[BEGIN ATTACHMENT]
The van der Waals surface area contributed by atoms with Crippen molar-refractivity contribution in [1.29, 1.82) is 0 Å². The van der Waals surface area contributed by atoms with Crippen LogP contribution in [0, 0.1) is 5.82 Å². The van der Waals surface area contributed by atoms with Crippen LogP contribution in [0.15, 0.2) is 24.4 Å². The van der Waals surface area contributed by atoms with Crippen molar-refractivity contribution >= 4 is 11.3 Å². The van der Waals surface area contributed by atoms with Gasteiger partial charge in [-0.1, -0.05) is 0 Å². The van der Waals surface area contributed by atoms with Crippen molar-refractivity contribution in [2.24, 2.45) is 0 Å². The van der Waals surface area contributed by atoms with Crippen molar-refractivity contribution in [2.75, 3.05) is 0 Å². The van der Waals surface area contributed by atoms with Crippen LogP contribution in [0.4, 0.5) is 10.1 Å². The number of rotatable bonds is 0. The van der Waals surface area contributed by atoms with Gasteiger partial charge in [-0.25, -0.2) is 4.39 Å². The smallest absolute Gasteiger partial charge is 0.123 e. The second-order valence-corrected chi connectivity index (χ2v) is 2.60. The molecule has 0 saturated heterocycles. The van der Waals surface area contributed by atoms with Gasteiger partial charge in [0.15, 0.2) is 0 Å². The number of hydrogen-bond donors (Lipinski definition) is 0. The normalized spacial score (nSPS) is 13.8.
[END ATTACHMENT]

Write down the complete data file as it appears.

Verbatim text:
The van der Waals surface area contributed by atoms with Crippen molar-refractivity contribution in [1.29, 1.82) is 0 Å². The van der Waals surface area contributed by atoms with Crippen LogP contribution in [0, 0.1) is 5.82 Å². The van der Waals surface area contributed by atoms with Crippen LogP contribution in [0.15, 0.2) is 24.4 Å². The van der Waals surface area contributed by atoms with Crippen molar-refractivity contribution >= 4 is 11.3 Å². The van der Waals surface area contributed by atoms with Gasteiger partial charge in [-0.1, -0.05) is 0 Å². The van der Waals surface area contributed by atoms with Crippen molar-refractivity contribution in [2.24, 2.45) is 0 Å². The van der Waals surface area contributed by atoms with Crippen molar-refractivity contribution in [2.75, 3.05) is 0 Å². The van der Waals surface area contributed by atoms with Crippen LogP contribution in [0.4, 0.5) is 10.1 Å². The number of rotatable bonds is 0. The van der Waals surface area contributed by atoms with Gasteiger partial charge in [-0.25, -0.2) is 4.39 Å². The smallest absolute Gasteiger partial charge is 0.123 e. The second-order valence-corrected chi connectivity index (χ2v) is 2.60. The molecule has 0 saturated heterocycles. The van der Waals surface area contributed by atoms with Gasteiger partial charge in [0.15, 0.2) is 0 Å². The number of hydrogen-bond donors (Lipinski definition) is 0. The normalized spacial score (nSPS) is 13.8.